What is ACES?
The Australian Research Council (ARC) Centre of Excellence for Electromaterials Science
(ACES) comprises currently of six research organisations, whose common goal is
to explore electromaterials and how they can be applied to the way we live. Established in
2005, ACES expands on the research program of the ARC Centre for Nanostructured
Electromaterials and draws together researchers from a range of disciplines, including
biologists, clinicians, chemists, physicists and engineers.
Each of the six nodes possesses key research strengths, which, when combined with one another and developments in nanotechnology, will revolutionise the way we look at materials. The University of Wollongong competencies lie in the design and synthesis of novel intelligent materials. The Intelligent Polymer Research Institute (IPRI) is renowned for expertise in the electrochemistry of organic conductors; especially in the applications of artificial muscles, photovoltaics, batteries, and biomedical applications . The Institute for Superconducting & Electronic Materials (ISEM) is part of the energy program within ACES looking at new materials for energy storage, including the design and composition and batteries.
Monash University’s Ionic Liquids group investigates the preparation and characterisation of ionic liquids and other types of ionic materials for a range of applications in electrochemistry – including corrosion monitoring and green corrosion inhibitors, green chemistry, solar cells, batteries and biotechnology . Monash brings modelling expertise to the Centre, as well as the development and utilisation of powerful nano-characterisation tools.
The biotechnology expertise is reinforced with partner nodes, St Vincents Health and La Trobe University via the Centre for Bionic Ear and Neurosensory Research, both of which are located in Melbourne. Focusing on next generation biological research, Centre partners work together on interfacing biology and electronics, and developing biocompatible materials for surgical implants and a wide range of medical devices.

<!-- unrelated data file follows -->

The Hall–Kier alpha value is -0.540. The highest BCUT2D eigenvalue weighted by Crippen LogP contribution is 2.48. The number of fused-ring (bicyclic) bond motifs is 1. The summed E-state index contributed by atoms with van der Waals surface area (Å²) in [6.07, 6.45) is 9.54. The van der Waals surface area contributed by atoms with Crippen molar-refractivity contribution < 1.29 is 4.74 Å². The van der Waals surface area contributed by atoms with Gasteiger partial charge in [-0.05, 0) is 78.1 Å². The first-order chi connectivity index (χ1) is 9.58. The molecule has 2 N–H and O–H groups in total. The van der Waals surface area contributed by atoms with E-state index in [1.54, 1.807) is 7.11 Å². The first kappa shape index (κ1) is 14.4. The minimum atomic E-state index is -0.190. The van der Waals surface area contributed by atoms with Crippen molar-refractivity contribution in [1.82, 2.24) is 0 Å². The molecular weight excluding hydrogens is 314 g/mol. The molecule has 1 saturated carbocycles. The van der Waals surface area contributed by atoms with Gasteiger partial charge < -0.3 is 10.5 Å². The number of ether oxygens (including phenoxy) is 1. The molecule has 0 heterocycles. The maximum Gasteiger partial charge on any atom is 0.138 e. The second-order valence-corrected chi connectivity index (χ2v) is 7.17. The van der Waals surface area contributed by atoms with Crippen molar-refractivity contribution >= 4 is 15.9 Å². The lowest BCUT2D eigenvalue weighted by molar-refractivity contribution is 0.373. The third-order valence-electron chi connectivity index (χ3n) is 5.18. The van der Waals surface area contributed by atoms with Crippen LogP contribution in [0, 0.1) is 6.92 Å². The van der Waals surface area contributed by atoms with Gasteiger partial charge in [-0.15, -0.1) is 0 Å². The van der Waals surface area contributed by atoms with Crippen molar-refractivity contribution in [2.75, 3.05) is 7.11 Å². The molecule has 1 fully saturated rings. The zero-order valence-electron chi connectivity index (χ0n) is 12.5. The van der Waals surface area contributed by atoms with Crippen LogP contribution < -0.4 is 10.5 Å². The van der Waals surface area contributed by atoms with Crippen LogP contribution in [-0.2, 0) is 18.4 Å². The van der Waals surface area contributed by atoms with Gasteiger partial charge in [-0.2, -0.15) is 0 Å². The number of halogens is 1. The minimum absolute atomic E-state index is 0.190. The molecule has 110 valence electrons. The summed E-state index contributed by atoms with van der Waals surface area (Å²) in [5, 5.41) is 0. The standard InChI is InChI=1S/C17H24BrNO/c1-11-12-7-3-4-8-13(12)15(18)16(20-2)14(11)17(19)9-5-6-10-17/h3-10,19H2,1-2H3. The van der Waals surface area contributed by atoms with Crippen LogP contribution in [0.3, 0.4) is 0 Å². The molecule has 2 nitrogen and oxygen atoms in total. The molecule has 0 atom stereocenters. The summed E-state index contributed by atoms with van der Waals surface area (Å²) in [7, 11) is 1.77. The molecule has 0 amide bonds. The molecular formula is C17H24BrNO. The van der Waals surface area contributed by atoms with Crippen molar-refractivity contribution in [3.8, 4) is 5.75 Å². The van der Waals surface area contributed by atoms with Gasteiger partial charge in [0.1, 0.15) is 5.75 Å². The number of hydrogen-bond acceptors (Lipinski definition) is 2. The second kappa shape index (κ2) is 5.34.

Research is conducted through joint projects, with combined research meetings, training workshops and exchange of research personnel between the nodes. A research program on the ethical implications of novel electromaterials including new energy conversion/storage devices (e.g. wearables) and bionics is also included. Of particular interest is the impact of research into nanostructured electromaterials for use in/on human bodies to alleviate disease and enhance human capacities and the social forces shaping these developments. This ethics expertise is through collaboration with the University of Tasmania.
Deakin University is the newest partner within ACES engaged in research into Electromaterials and Corrosion Sciences within the Institutes for Technology and Research Innovation (ITRI).
The Centre is funded by the Australian Research Council with $12 million in federal funding over the first five years and a further $7.7 million funding from July 2010 until December 2013. The nature of this research program; material developments, energy conversion and storage, and bionics and ethics will provide Australian industries with innovative technologies to the benefit of the Australian economy. ACES also receives support from the NSW Department of State & Regional Development to achieve technology transfer to NSW and Australian industry.
Through the investigation of new nanomaterials and new theories to explain their behaviour ACES will tackle some of the biggest challenges facing society, such as renewable energy (plastic solar cells, lightweight batteries and electronic textiles), and sustainable industries (which would benefit from advances in the recovery of precious metals and new corrosion protection technologies) as well as advance medical science through the regeneration of damaged nerves (eg in spinal injury) and the development of artificial muscles.